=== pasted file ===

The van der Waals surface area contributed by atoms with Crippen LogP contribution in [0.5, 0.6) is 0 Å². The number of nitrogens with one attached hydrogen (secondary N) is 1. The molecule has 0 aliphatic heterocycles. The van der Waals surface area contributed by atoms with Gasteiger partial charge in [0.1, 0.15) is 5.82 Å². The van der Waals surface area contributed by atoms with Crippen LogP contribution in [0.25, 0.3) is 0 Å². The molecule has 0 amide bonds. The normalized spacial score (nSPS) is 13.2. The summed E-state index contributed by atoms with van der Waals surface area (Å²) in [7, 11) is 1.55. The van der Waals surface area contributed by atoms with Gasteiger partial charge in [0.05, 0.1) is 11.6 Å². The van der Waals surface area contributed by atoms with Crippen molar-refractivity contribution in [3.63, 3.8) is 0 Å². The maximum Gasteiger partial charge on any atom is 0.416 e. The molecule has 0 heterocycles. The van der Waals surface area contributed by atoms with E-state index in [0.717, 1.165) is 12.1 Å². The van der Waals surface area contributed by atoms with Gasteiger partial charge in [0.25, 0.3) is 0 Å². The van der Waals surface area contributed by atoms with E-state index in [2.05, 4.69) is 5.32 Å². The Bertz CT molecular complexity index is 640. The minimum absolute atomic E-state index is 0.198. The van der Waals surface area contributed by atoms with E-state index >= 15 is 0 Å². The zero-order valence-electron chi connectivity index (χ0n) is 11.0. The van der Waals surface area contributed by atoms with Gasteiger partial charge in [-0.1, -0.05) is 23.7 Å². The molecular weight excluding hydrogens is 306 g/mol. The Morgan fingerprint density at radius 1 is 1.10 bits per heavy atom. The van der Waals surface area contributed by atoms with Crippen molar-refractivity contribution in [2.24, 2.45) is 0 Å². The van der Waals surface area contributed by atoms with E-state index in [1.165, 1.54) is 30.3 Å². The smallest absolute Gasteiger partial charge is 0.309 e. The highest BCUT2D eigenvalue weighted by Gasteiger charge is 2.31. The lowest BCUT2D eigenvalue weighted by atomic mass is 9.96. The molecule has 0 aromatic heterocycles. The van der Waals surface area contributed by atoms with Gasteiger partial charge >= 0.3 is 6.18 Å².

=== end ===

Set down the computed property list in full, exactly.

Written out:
The van der Waals surface area contributed by atoms with Crippen LogP contribution in [0.5, 0.6) is 0 Å². The number of nitrogens with one attached hydrogen (secondary N) is 1. The molecule has 0 aliphatic heterocycles. The van der Waals surface area contributed by atoms with Gasteiger partial charge in [0.1, 0.15) is 5.82 Å². The van der Waals surface area contributed by atoms with Crippen LogP contribution in [0.25, 0.3) is 0 Å². The molecule has 0 amide bonds. The normalized spacial score (nSPS) is 13.2. The summed E-state index contributed by atoms with van der Waals surface area (Å²) in [7, 11) is 1.55. The van der Waals surface area contributed by atoms with Gasteiger partial charge in [0.05, 0.1) is 11.6 Å². The van der Waals surface area contributed by atoms with Crippen molar-refractivity contribution in [3.63, 3.8) is 0 Å². The maximum Gasteiger partial charge on any atom is 0.416 e. The molecule has 0 heterocycles. The van der Waals surface area contributed by atoms with E-state index in [0.717, 1.165) is 12.1 Å². The van der Waals surface area contributed by atoms with Gasteiger partial charge in [0.25, 0.3) is 0 Å². The van der Waals surface area contributed by atoms with E-state index in [2.05, 4.69) is 5.32 Å². The Bertz CT molecular complexity index is 640. The minimum absolute atomic E-state index is 0.198. The van der Waals surface area contributed by atoms with E-state index >= 15 is 0 Å². The zero-order valence-electron chi connectivity index (χ0n) is 11.0. The van der Waals surface area contributed by atoms with Gasteiger partial charge in [-0.1, -0.05) is 23.7 Å². The molecular weight excluding hydrogens is 306 g/mol. The Morgan fingerprint density at radius 1 is 1.10 bits per heavy atom. The van der Waals surface area contributed by atoms with Crippen molar-refractivity contribution in [2.24, 2.45) is 0 Å². The van der Waals surface area contributed by atoms with E-state index in [1.165, 1.54) is 30.3 Å². The smallest absolute Gasteiger partial charge is 0.309 e. The highest BCUT2D eigenvalue weighted by Gasteiger charge is 2.31. The lowest BCUT2D eigenvalue weighted by atomic mass is 9.96. The molecule has 0 aromatic heterocycles. The van der Waals surface area contributed by atoms with Gasteiger partial charge >= 0.3 is 6.18 Å².